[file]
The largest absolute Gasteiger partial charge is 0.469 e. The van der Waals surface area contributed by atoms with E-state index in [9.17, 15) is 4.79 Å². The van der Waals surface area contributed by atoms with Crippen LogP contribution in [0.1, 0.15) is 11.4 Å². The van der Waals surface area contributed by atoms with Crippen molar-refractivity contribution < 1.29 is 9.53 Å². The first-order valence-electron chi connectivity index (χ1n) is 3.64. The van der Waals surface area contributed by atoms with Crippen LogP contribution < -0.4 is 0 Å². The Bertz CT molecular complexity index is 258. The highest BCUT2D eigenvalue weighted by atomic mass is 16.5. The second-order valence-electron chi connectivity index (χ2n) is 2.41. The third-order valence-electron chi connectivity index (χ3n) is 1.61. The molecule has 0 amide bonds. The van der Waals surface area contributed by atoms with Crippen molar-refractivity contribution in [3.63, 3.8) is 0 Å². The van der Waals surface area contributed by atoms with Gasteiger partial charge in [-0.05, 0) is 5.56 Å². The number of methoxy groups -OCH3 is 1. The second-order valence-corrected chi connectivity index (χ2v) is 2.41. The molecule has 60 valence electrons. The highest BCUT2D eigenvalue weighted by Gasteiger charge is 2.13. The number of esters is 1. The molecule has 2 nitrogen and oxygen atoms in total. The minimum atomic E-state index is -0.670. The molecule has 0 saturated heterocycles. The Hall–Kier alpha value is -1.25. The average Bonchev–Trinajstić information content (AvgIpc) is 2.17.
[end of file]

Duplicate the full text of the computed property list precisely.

The largest absolute Gasteiger partial charge is 0.469 e. The van der Waals surface area contributed by atoms with E-state index in [9.17, 15) is 4.79 Å². The van der Waals surface area contributed by atoms with Crippen LogP contribution in [0.1, 0.15) is 11.4 Å². The van der Waals surface area contributed by atoms with Crippen molar-refractivity contribution < 1.29 is 9.53 Å². The first-order valence-electron chi connectivity index (χ1n) is 3.64. The van der Waals surface area contributed by atoms with Crippen LogP contribution < -0.4 is 0 Å². The Bertz CT molecular complexity index is 258. The highest BCUT2D eigenvalue weighted by atomic mass is 16.5. The second-order valence-electron chi connectivity index (χ2n) is 2.41. The third-order valence-electron chi connectivity index (χ3n) is 1.61. The molecule has 0 amide bonds. The van der Waals surface area contributed by atoms with Crippen molar-refractivity contribution in [3.63, 3.8) is 0 Å². The van der Waals surface area contributed by atoms with Gasteiger partial charge in [-0.05, 0) is 5.56 Å². The number of methoxy groups -OCH3 is 1. The second-order valence-corrected chi connectivity index (χ2v) is 2.41. The molecule has 60 valence electrons. The highest BCUT2D eigenvalue weighted by Gasteiger charge is 2.13. The number of esters is 1. The molecule has 2 nitrogen and oxygen atoms in total. The minimum atomic E-state index is -0.670. The molecule has 0 saturated heterocycles. The Hall–Kier alpha value is -1.25. The average Bonchev–Trinajstić information content (AvgIpc) is 2.17.